/Applications/Server.app/Contents/ServerRoot/System/Library/PrivateFrameworks/DNSManager.framework/dnsconfig delete --view=com.apple.ServerAdmin.DNS.public --zone=pretendco.lan --rr=www A 192.168.210.201
Exit codes would be “Zone krypted.lan removed.” and “Removed 1 resource record.” respectively for the two commands. You can also use the –option option when creating objects, along with the following options (each taken as a value followed by an =, with this information taken by the help page):
- allow-transfer Takes one or more address match list entry. Address match list entries consist of any of these forms: IP addresses, Subnets or Keywords.
- allow-recursion Takes one or more address match list entry.
- allow-update Takes one or more address match list entry.
- allow-query Takes one or more address match list entry.
- allow-query-cache Takes one or more address match list entry.
- forwarders Takes one or more IP addresses, e.g. 10.1.1.1
- directory Takes a directory path
- tkey-gssapi-credential Takes a kerberos service principal
- tkey-domain Takes a kerberos realm
- update-policy Takes one complete update-policy entry where you can grant or deny various matched objects and specify the dentity of the user/machine that is allowed/disallowed to update.. You can also identify match-type (Type of match to be used in evaulating the entry) and match-name (Name used to match) as well as rr-types (Resource record types that can be updated)
Overall, this command is one of the better updates we’ve seen from Apple when it comes to managing DNS in a long time. It shows a commitment to continuing to make the service better, when you add records or remove them you can instantly refresh the Server app and see the updates. It’s clear a lot of work went into this and it’s a great tool for when you’re imaging systems and want to create records back on a server or when you’re trying to script the creation of a bulk list of records (e.g. from a cached file from a downed host). It also makes working with Views as easy as I’ve seen it in most platforms and is overall a breeze to work with as compared to using the serveradmin command to populate objects so the GUI doesn’t break when you update records by hitting files directly.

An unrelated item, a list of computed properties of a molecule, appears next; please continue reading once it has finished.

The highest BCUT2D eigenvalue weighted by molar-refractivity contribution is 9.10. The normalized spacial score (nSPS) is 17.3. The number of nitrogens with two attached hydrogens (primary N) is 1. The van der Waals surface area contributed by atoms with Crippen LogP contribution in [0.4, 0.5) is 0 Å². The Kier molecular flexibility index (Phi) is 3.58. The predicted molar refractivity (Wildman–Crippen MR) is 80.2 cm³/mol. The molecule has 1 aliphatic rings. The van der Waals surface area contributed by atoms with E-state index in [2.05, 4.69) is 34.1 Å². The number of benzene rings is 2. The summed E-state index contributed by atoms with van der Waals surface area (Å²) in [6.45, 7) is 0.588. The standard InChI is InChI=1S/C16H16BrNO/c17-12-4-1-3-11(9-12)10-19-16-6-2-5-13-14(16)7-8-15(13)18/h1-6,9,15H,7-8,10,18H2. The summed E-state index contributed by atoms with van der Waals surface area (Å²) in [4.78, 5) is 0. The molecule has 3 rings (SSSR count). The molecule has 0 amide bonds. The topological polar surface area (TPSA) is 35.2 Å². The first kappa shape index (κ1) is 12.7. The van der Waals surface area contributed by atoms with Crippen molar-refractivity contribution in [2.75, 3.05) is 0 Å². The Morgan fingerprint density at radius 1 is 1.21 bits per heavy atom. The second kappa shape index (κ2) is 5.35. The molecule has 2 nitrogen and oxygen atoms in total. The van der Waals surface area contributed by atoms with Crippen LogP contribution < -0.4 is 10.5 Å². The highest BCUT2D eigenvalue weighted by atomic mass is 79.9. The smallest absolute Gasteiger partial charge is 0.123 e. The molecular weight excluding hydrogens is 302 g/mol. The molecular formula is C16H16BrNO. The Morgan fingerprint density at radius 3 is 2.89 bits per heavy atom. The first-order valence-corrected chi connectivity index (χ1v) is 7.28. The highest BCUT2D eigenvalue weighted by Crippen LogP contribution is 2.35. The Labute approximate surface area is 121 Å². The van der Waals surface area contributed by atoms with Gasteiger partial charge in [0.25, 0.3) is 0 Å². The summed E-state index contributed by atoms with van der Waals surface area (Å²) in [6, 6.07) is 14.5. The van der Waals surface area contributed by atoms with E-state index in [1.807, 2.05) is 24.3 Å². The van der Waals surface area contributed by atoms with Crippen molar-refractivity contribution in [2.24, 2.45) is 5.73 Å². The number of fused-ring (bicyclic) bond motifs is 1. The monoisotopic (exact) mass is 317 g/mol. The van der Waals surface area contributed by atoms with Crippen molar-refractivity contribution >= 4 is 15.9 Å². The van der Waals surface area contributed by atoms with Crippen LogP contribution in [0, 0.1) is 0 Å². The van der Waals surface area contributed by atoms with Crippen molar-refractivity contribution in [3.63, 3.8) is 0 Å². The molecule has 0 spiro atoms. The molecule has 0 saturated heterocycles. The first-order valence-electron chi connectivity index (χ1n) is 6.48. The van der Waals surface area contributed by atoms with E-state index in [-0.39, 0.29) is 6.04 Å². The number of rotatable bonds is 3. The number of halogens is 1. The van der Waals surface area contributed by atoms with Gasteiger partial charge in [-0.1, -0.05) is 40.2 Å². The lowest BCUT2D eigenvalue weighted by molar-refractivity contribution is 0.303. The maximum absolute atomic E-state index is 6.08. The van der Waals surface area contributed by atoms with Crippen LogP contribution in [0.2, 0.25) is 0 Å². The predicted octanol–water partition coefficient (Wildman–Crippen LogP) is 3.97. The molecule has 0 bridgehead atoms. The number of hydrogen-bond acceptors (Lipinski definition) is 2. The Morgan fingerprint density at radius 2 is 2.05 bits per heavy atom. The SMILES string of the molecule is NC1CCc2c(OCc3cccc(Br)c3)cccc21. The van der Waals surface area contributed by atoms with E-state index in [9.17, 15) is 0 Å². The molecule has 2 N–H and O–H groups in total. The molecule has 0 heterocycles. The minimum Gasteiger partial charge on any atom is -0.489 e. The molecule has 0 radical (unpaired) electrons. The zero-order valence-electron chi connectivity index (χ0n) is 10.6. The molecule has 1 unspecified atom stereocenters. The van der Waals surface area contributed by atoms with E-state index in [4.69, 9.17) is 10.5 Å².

krypted October 5th, 2015
Posted In: Mac OS X Server
I wrote about using the smbutil for DFS in Lion awhile back. I haven’t needed to write anything else as it hadn’t changed since. The statshares option has an -m option to look at a mount path for showing the path to the mount (e.g. if the mount is called krypted this should be something like /Volumes/krypted):
smbutil statshares -m /Volumes/krypted
When run, you see a list of all the attributes OS X tracks for that mount path, including the name of the server, the user ID (octal), how SMB negotiated an authentication, what version of SMB is running (e.g. SMB_1), the type of share and whether signing, extended security, Unix and large files are supported.
Additionally, if you’d like to see the attributes for all shares, use the -a option after statshares:
smbutil statshares -a
Overall, this is a nice health check type of verb to the smbutil command that can be added to any monitoring or troubleshooting workflow.
krypted October 4th, 2015
A nifty little feature of nvram is the ability to delete all of the firmware variables you’ve created. This can get helpful if you’ve got a bunch of things that you’ve done to a system and want to remove them all. If you run nvkram followed by a -p option you’ll see all of the configured firmware variables:
If you run it with a -d you’ll delete the given variables that you define (e.g. boot-args):
nvram -d boot-args
But, if you run the -c you’ll wipe them all:
krypted October 4th, 2015
Posted In: Mac OS X
The first thing you’ll want to do on any server is setup the networking for the computer. To do this, open the System Preferences and click on Network. You usually want to use a wired Ethernet connection on a server, but in this case we’ll be using Wi-Fi. Here, click on the Wi-Fi interface and then click on the Advanced… button.
At the setup screen for the interface, provide a good static IP address. Your network administrator can provide this fairly easily. Here, make sure you have an IP address and a subnet mask. Since we need to install the Server app from the Mac App Store, and that’s on the Internet, you’ll also need to include a gateway, which provides access to the Internet and using the DNS tab, the name servers for your Internet Service Provider (ISP).